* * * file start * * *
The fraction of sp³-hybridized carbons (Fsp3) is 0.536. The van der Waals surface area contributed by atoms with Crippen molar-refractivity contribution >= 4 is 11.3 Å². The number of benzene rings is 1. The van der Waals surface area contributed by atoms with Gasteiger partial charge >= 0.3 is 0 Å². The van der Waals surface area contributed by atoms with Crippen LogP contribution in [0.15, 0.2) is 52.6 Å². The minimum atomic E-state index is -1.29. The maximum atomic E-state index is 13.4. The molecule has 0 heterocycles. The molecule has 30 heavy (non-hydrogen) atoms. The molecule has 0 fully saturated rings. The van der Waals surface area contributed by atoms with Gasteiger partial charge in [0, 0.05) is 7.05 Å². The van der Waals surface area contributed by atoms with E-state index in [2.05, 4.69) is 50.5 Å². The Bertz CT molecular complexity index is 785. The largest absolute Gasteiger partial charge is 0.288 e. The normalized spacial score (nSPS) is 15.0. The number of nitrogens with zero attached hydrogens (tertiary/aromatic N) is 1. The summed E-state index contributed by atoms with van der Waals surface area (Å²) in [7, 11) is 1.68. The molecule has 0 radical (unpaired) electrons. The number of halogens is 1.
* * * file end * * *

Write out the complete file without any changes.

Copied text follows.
The fraction of sp³-hybridized carbons (Fsp3) is 0.536. The van der Waals surface area contributed by atoms with Crippen molar-refractivity contribution >= 4 is 11.3 Å². The number of benzene rings is 1. The van der Waals surface area contributed by atoms with Gasteiger partial charge >= 0.3 is 0 Å². The van der Waals surface area contributed by atoms with Crippen LogP contribution in [0.15, 0.2) is 52.6 Å². The minimum atomic E-state index is -1.29. The maximum atomic E-state index is 13.4. The molecule has 0 heterocycles. The molecule has 30 heavy (non-hydrogen) atoms. The molecule has 0 fully saturated rings. The van der Waals surface area contributed by atoms with Gasteiger partial charge in [0, 0.05) is 7.05 Å². The van der Waals surface area contributed by atoms with E-state index in [2.05, 4.69) is 50.5 Å². The Bertz CT molecular complexity index is 785. The largest absolute Gasteiger partial charge is 0.288 e. The normalized spacial score (nSPS) is 15.0. The number of nitrogens with zero attached hydrogens (tertiary/aromatic N) is 1. The summed E-state index contributed by atoms with van der Waals surface area (Å²) in [7, 11) is 1.68. The molecule has 0 radical (unpaired) electrons. The number of halogens is 1.